Crystal Palace 0-0 Millwall ~ Match Report

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Derby time again in south London as we take the short journey down the road to the slums of Croydon, the arsehole of the south as it is collectively known throughout the land, to see the Lions take on our twisted and bitter neighbours, Crystal Palace.

There is no easy way to sugar this pill, the Crystal Palace game away is always a complete non event for Millwall fans as we struggle to comprehend the inane mindset that is a composite amalgamation of false pride and an even falser superiority complex that simply beggars belief.

Your average male Palace fan is obviously socially inadequate, that is a given, but they compound this inadequacy by displaying signs of a derisory nature when attempting to discuss football or anything else for that matter.

You will know a Palace fan from the start of a conversation. They will firstly attempt a kind of belittling process, which usually comprises of them telling anyone who will listen that they have read L Frank Baum’s Wizard of Oz “so many times” that they simply cannot understand why it isn’t in the world’s top ten all time literary masterpieces and then look all condescending when some poor unsuspecting sap mentions the Judy Garland film, and then issue a withering look as they explain, usually in great detail, how the film is a “travesty” of the great mans tome.

Yes, you got in 1, a complete arsehole.

And what do these buffoons do nowadays? They combine all of the above into a new risible attempt at formulating a kind of false narcissistic view of themselves as some kind of perfect factory assembled football fan.

Ah the blessed Gods of football must piss their proverbial pants when observing these cretins in actions.

Anyway, enough of the neighbours from purgatory lets get on with the game and as we made our way into the decrepit place we couldn’t help but notice how much the place has continued to deteriorate since even our last recent visit. Peeling paint has now turned into mildew encrusted walls, the dull fluorescent lighting, yellowing with age, made more dim by the cobwebs and dust really makes the place feel like a amateur ground that has fallen on hard times.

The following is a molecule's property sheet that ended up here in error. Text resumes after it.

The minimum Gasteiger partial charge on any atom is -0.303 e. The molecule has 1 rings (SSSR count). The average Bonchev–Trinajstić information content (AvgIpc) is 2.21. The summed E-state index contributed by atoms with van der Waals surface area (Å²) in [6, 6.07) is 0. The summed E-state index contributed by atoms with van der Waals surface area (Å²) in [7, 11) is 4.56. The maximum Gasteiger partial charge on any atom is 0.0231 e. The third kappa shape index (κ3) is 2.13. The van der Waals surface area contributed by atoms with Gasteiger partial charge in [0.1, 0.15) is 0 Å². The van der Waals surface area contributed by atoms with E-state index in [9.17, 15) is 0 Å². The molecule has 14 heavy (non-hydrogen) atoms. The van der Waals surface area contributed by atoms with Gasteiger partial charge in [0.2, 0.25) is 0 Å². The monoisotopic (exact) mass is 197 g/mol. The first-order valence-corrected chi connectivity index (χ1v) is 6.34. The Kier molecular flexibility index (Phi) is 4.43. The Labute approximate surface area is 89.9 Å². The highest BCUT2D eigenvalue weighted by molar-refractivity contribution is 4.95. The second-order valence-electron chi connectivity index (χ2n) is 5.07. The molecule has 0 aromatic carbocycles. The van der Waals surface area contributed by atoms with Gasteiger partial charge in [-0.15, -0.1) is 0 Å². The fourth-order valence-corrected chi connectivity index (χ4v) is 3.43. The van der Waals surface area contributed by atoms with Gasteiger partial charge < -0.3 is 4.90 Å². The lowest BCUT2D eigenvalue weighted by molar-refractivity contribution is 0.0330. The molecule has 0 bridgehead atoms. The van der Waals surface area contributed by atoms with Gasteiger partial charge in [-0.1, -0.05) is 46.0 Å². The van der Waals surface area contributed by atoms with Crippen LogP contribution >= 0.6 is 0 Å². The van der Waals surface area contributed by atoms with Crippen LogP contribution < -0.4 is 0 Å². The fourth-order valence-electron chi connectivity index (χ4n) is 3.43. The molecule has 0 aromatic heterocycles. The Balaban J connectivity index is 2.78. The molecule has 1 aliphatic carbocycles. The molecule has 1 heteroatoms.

We settled in and looked at Mr Jackett’s selection, truly a complete re fit from the Bristol game with two new loan signings joining the first eleven and a swap around of existing squad players coupled with enforced injuries saw the Lions line up as follows Mildenhall in goal Smith at right back, Robbo sharing the centre back berth with new loanee Lowry and the left back slot was filled with the second of our newcomers, Baker. The midfield quartet was Feeney, Abdou, Trotter and surprisingly, Barron, which had our strike pairing of Simpson and Marquis leading the line.

A raucous following of (officially) 2,601 lions fans roared the new look Lions on as referee Webb got things going and the somewhat paltry turn out of home fans really added nothing to the atmosphere which is surprising considering this is probably their biggest game of their season. We did our bit, selling out our allocation, nothing unusual there, but for them to only have just over 12,000 home fans in must’ve been disappointing for the Croydon club in what they have been describing as “their cup final”.

We started well enough and Feeney was soon causing their left back all sorts of problems but the emphasis from Mr Jackett was clearly not to make any silly errors so we were not as gung ho as we usually are.

The two loanees looked confident and assured and at last we looked balanced with Baker, clearly a natural left back, making Jack Smith shine in his more natural right back role and Robbo was oozing confidence with the more astute Lowry by his side.